Thank you, Professor Boyne, for your kind words of welcome. Your Royal Highness, ladies and gentlemen, as your Chancellor, it is a great pleasure to be here once again with you all; and I am delighted that I will shortly have the opportunity to present the (Principal’s Award for Outstanding Service to the Community) and two Honorary Degrees. May I warmly congratulate the Denis Law Legacy Trust, Professor Janet Darbyshire and The Princess Royal.
I am not sure if there is a collective noun for Chancellors, but my sister in law is, of course, also Chancellor of another great Scottish university: the University of Edinburgh. Now, ladies and gentlemen, we shall have no talk of rivalry today. But I might just casually observe that, while we are to celebrate our 525th birthday next month, the University of Edinburgh is comparatively youthful. A mere 437 years old…
The University of Aberdeen was founded in February 1495, during the reign of King James IV of Scotland, whose marriage to Margaret Tudor linked for the first time the Royal Houses of Scotland and England. By a happy coincidence, another great Scottish institution was born in the same year. It is in 1495 that we find the earliest written record of the distillation of Scotch whisky. And next month, your proud Chancellor will make sure she toasts your birthday with a wee dram...
Just as I am proud to be Chancellor of such a fine institution, so are you rightly proud of the university’s extraordinary heritage. You must be even prouder of what it is achieving today and of its ambitions for the year ahead: ambitions that are inspired by the university’s founding purpose, to be “open to all and dedicated to the pursuit of truth in the service of others”.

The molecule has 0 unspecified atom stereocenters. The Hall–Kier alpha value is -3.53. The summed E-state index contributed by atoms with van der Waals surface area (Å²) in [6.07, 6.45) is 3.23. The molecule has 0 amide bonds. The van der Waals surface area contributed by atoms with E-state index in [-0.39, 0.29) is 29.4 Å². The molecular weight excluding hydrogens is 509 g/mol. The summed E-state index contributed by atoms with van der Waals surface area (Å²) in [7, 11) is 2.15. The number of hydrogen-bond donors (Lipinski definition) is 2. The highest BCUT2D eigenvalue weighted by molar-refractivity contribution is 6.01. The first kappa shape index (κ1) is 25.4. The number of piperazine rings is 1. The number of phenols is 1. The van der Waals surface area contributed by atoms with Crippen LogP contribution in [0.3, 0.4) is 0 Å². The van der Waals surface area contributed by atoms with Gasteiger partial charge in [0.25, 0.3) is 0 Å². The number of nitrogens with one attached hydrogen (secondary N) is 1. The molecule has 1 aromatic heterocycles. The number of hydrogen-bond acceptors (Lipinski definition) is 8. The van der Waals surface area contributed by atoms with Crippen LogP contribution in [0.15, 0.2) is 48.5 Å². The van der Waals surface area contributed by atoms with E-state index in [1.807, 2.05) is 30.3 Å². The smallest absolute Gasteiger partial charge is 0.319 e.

Your history has been remarkable. Your future is set to be very exciting. I am much looking forward to seeing all your new developments as they come to fruition in the next few years.
More immediately, in a moment I am looking forward to hearing the Chamber Choir perform a new work by the Head of Music, Dr Phillip Cooke. It is called ‘The Mystery of Light’ and is set to words taken from The Living Mountain, the poet Nan Shepherd’s famous book based on her experience of hill walking in the Cairngorms. The words highlight the relationships between nature, place and people, never more relevant than today.
As you know, Nan Shepherd graduated from this University a hundred years ago. She taught at Aberdeen College of Education (now part of the university’s School of Education) for her whole career, so she is part of the fabric of the university, too. I believe she is the first of Aberdeen’s graduates to appear on a Scottish five-pound note.
I trust that, in your anniversary year, there will be someone graduating who will become the second graduate of this University to feature on the currency of the realm! Your Royal Highness, I should reassure you that on the back of the Scottish five-pound note are words from the poet Sorley MacLean – a graduate of the University of Edinburgh.
I will finish with a quotation from Nan Shepherd. Famously, she wrote in her book, The Quarry Wood: “It’s a grand thing, to get leave to live”. This is a university with an extraordinary heritage of giving its students and its graduates “leave to live”. You will no doubt continue to do so over the next 525 years. May I congratulate you and wish you well for the future.
Thank you very much.